The adorably twee, hand-crafted, stop-motion-animated, dalmatian-spotted snake is eating its own tail. That’s the message of “A Supercut Of Every G*ddamn Wes Anderson Supercut On The Internet,” a sobering video montage that suggests that the well-intentioned citizens of the internet have gone to the Wes Anderson well way too often over the last few years. Way, way, way too often, in fact. That well is now officially dry, declares this supercut, which was created in a seeming fit of pique by New York film/video production company Magnalux Pictures. Yes, Texas-born indie director Wes Anderson uses red and yellow a lot in his films. And, yes, he does have a thing for overhead views, matching costumes, profane outbusrts, and perfectly centered shots. Yep. No denying any of that. All of these salient points have been made, repeatedly, by others in the form of thoughtfully curated, already-existent supercuts and parodies. There is no need, none at all, to create any more. When a director has inspired enough supercuts to merit a mega-meta-supercut, it just might be time to move on to another subject. Jim Jarmusch? Noah Baumbach, perhaps?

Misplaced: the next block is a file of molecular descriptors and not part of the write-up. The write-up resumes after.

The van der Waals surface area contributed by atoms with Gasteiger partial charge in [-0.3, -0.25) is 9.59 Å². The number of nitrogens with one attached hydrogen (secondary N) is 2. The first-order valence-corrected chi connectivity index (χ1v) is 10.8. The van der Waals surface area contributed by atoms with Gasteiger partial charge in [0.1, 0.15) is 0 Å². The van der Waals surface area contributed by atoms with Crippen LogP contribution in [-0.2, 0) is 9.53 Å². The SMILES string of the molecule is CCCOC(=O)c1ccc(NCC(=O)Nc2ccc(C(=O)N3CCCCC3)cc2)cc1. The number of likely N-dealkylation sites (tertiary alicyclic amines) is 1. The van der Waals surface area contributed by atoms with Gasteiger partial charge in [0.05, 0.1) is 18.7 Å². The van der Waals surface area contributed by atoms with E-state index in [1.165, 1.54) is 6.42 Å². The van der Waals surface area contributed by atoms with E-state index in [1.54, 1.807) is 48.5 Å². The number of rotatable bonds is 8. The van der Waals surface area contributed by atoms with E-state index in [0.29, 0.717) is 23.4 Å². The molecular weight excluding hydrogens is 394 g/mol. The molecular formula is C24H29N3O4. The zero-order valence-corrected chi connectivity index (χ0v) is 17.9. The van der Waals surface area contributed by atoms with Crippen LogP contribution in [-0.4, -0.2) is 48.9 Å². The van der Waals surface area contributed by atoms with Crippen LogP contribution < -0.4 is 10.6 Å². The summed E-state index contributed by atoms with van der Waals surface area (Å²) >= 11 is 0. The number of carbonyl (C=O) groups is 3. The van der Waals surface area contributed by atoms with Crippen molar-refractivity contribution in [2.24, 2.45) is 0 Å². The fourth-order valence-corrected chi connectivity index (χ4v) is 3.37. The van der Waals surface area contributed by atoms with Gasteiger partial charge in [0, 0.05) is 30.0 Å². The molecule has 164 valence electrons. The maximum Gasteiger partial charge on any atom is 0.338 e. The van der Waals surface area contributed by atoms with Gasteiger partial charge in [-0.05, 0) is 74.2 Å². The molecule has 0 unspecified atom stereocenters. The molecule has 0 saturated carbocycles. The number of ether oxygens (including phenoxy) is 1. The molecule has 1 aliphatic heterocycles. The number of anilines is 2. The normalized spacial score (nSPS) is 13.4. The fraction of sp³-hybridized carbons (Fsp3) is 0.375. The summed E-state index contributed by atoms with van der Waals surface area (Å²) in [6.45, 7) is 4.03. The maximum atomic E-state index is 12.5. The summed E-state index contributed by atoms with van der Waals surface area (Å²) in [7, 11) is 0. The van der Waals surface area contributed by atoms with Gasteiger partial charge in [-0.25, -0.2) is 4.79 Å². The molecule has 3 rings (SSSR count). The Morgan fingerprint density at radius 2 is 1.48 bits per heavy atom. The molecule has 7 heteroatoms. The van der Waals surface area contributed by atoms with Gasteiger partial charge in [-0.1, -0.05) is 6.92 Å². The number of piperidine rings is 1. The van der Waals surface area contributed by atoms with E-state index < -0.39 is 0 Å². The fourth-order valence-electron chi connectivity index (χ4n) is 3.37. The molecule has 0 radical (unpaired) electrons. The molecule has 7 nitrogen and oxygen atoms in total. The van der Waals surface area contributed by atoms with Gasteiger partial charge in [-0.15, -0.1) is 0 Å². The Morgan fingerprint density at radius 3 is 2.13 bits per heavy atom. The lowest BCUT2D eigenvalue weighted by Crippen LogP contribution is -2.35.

Set to the ever-rising strains of Edvard Grieg’s “In The Hall Of The Mountain King,” “A Supercut Of Every G*ddamn Wes Anderson Supercut On The Internet” anthologizes such memorably maddening Anderson tributes as “Wes Anderson: From Above,” “A Porn By Wes Anderson,” and even “The Midnight Coterie Of Sinister Intruders,” which was Saturday Night Live’s late-arriving contribution to the trend. But doesn’t a meme automatically die when network television finally gets around to acknowledging it, à la the so-called Family Guy effect? Apparently not, as the Wes Anderson videos kept on coming, even after both SNL and Conan O’Brien had done their versions. So the folks at Magnalux Pictures did what had to be done, taking dead aim at, in their words, “the internet’s most prized and cherished director, Mr. Wes Anderson, and his beloved filmography.” Hopefully, this ends it once and for all. Meanwhile, the filmography of Guy Maddin is rife with supercut possibilities.